Christchurch Park is essentially rectangular in shape and covers an area of 33 hectares (approximately 82 acres) in the centre of Ipswich. The parkland falls about 38 metres from Park Road in the north tapering at the southern end where it meets Soane Street. The topography in the central section is pronounced, with many steep undulations providing tangible evidence of 19th-century gravel extraction.
The Park is an urban green space where centuries of planting and parkland development have produced a varied landscape which today has many mature trees in groups or peppering managed park grassland, whilst around the Mansion, more formal lawns and small garden areas are maintained. the Park can be divided into five Landscape Character Areas: Mansion & War Memorial Area, Parkland, Wildlife Valley, Lower Arboretum and Upper Arboretum.
Mansion & War Memorial Area
The southern end of the Park is the most formal. The Soane Street entrance opens onto views of the Mansion and the oval lawn. To the west are the regimented footpaths around the War Memorials and to the east St. Margaret's Church. The Round (Mirror) Pond and the new Visitor Centre are to the north. Several smaller gardens feature in this area including the Wolsey Garden (with the newly planted Iris beds) and the Peace Garden.
Most of the main Park is traditional open parkland. Here the grass is maintained for informal recreational purposes and large mature trees dominate the landscape (apart from the west-facing slopes of Snow Hill where there is little tree cover). A notable grassland presence is the Bee Wolf, a Red Data List species classed as vulnerable, which has colonies on the warm baked south-facing short grass slope near the Bolton Lane entrance and further north near the Pavilion Cafe.
Some of the oldest trees in the Park, the pollarded Sweet Chestnuts and Oaks that stand alongside the central avenue, are three to four hundred years old. These veteran trees support important communities of birds and invertebrates because of the standing dead wood in various states of decay with the resultant hollows, holes and sap runs. Allowing the grass to grow taller in certain areas by reducing mowing has been effective in developing associated animals and invertebrates. Grassland butterflies such as the Meadow Brown, Gatekeeper, and the Wall Brown have recolonised, along with Grasshoppers and the Dark Bush Cricket. There are numerous small mammal holes and burrows but species remain unidentified. Foxes are known to live in this area.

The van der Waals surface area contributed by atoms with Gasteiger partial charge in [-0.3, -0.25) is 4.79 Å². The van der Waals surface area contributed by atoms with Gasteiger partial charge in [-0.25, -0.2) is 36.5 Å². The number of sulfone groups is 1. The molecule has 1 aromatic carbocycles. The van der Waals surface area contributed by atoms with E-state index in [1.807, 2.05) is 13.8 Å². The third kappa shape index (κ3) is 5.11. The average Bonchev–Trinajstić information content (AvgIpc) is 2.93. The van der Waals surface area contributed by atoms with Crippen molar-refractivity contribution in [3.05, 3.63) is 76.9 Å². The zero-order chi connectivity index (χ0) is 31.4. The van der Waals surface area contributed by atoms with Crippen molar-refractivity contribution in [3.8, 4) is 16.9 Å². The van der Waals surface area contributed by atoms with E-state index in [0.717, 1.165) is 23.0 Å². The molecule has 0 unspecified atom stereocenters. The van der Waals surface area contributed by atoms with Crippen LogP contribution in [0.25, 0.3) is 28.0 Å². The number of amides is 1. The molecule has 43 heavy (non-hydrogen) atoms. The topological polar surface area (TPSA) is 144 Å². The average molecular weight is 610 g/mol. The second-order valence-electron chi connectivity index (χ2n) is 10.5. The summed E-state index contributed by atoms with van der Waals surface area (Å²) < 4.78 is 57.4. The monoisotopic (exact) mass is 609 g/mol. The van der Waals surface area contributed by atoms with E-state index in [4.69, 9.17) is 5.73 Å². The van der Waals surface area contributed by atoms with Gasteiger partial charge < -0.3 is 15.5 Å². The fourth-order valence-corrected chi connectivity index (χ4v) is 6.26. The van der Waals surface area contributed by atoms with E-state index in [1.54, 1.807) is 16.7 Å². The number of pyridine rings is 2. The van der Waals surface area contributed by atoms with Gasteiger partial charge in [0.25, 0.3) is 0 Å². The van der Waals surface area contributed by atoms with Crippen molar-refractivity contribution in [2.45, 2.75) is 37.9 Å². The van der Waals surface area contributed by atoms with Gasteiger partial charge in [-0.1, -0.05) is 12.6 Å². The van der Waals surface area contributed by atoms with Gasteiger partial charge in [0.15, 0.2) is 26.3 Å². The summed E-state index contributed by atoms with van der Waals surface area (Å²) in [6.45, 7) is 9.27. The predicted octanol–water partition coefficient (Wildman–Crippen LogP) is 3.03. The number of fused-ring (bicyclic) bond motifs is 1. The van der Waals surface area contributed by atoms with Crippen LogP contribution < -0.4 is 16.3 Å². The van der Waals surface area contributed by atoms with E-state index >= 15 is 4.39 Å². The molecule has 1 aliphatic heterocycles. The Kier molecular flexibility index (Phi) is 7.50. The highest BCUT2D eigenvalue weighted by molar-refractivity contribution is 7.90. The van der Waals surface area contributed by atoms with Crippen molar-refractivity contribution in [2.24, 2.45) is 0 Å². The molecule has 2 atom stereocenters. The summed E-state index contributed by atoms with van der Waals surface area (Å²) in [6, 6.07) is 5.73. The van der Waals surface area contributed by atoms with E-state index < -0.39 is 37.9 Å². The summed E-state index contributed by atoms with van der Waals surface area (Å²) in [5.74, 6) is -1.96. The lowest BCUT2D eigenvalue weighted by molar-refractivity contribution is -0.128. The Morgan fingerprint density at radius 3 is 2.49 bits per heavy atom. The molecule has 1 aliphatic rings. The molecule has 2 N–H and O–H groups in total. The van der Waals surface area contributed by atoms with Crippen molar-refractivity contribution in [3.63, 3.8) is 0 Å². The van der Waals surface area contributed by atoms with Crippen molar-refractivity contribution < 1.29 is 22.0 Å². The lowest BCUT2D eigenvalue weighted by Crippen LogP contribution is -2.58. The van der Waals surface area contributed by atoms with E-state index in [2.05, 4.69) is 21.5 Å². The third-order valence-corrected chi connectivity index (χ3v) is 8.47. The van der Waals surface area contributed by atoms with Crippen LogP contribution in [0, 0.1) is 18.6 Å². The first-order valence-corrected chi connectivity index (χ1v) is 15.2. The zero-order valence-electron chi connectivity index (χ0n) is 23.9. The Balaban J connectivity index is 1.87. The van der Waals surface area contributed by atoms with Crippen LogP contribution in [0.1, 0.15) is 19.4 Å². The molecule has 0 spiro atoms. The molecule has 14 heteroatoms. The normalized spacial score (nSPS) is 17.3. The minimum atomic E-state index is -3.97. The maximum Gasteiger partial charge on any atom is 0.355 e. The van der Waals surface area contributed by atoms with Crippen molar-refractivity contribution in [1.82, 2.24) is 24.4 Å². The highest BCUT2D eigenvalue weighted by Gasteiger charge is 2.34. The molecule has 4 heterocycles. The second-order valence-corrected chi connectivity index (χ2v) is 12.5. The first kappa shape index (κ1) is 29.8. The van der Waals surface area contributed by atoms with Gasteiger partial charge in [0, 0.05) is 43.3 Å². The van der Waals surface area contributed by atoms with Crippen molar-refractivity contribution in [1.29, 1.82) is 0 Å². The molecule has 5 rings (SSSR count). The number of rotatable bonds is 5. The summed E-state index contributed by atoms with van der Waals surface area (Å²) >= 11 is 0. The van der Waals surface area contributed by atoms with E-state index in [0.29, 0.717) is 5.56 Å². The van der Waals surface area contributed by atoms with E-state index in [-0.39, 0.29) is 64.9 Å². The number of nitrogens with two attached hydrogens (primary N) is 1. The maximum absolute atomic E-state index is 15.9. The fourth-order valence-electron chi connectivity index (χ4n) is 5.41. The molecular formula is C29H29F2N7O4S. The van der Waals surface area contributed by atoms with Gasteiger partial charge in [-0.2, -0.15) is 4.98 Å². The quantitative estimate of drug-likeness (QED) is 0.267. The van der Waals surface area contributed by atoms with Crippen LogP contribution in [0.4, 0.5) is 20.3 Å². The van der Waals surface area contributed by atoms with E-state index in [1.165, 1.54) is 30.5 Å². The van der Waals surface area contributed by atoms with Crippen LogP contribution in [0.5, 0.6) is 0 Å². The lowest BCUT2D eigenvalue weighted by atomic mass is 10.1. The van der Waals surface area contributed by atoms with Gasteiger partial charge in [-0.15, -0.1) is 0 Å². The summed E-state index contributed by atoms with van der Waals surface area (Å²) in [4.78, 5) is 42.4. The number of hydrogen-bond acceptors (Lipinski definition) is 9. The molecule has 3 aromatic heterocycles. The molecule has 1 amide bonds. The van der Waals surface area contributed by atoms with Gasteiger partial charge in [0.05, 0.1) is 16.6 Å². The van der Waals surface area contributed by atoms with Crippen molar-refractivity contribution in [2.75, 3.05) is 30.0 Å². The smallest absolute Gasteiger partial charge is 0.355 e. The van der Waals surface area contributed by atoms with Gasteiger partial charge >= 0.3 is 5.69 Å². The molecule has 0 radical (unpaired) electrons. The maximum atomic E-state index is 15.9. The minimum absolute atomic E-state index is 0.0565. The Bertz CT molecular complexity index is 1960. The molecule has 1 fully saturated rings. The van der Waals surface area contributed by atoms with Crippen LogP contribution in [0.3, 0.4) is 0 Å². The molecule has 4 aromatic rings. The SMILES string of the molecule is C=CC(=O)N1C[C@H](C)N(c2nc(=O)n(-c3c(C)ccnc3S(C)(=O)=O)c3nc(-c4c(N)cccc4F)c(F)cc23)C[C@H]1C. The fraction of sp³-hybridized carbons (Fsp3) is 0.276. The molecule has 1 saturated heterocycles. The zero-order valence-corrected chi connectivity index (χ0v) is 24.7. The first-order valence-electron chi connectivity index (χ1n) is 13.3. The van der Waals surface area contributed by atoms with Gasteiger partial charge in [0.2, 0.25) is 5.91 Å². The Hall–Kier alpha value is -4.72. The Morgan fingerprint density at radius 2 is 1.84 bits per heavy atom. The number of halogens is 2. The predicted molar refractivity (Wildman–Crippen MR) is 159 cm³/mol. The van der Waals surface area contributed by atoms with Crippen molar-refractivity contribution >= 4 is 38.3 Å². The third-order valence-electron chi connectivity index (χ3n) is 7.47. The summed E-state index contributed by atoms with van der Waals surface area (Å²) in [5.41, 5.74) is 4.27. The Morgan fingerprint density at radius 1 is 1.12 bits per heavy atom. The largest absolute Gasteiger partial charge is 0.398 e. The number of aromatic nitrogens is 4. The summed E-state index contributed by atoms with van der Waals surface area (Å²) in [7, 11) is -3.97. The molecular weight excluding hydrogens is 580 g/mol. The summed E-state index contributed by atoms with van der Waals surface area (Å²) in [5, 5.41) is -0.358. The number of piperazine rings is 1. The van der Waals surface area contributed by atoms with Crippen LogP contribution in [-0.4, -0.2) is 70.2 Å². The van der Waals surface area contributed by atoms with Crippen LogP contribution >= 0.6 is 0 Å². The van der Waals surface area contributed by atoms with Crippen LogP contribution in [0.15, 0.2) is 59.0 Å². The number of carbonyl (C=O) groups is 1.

The Wildlife Valley runs from north to south in the centre of the Park. At the southern end there is the Wildlife Reserve and the Wilderness, Medieval and Bog ponds. The ponds together with the various flushes, seepages and springlines are important foraging points for waterfowl and because the flushes have been present for hundreds and probably thousands of years they have developed important invertebrate and microflora communities. The two larger ponds are full of small fish that in turn support a number of higher predators including Brown Rats, Kingfishers and Red-eared Slider Terrapin. There are large numbers of Mallard, Mandarin Duck and Canada Geese present and at least three bat species including Daubenton's, Noctule and Pipistrelle. The Bog Pond has a limited marginal flora of Water Iris, Great Willowherb and Creeping Buttercup, Lady’s Smock, and Brooklime in its overflow areas.
The Wildlife Reserve is a mature mixed woodland with a clearly defined character as a wildlife area. As you travel north, woodland gives way first to wet then dry meadows. Notable breeding successes in the Reserve include the recolonisation by the Speckled Wood Butterfly and higher predators such as Tawny Owl and Sparrowhawk. Other notable birds include Nuthatches and Treecreepers, and both Green and Great-Spotted Woodpeckers breed here. In the open woodland edge you will find ground flora of Ivy with Bramble, Common Nettle, Yorkshire Fog, Cocksfoot and False Oat-grass. Where the Scots Pine is at its thickest, there is a limited understorey of Elder, Spindle, Rhododendron and Honeysuckle and sparse ground flora of Cow Parsley, Common Nettle, Lesser Celandine and Lords-and-Ladies. The more open woodland edge consists of Hazel, Elder, Sycamore and Horse Chestnut, Bramble, Common Nettle, Yorkshire Fog, Cocksfoot and False Oat-grass with Daffodils planted in the woodland glade.
The fenced Wet Meadow is about 60-70% Common Nettle. Other notables include Lesser Celandine, Yellow Loosestrife, Snakeshead Fritillary (which provide a fine display in the spring), Lady’s Smock, Broadleaved Dock, Meadowsweet and Yorkshire Fog. Watercress and Great Willowherb dominate the stream while the lower areas of the valley are dominated by Creeping Buttercup and Yorkshire Fog. The wet meadows grade into the drier higher meadows of Common Bent, Red Fescue, Ribwort Plantain, Ryegrass, Yarrow, Sheep’s Sorrel and Common Sorrel.
The Lower Arboretum is to the east of the Bridleway. At its southern end is the very formal Mayors Walk, which leads on to the Croquet Lawn and Rockery. The northern half of the Arboretum has mature shrubberies and the tennis courts. The Wilderness Pond is connected to the Lower Arboretum by the Rock Garden which lies on its western bank.
The Upper Arboretum is separated from the rest of the Park, lying to the west of the Bridleway. To the north are formal shrub beds (including the bed planted each spring with carpet bedding and shrubberies composed mostly of non-native, often evergreen, ornamental shrubs) and to the south the Arts & Crafts Shelter. The original ‘arboretum’ character of this area is obvious with its strong collection of specimen trees.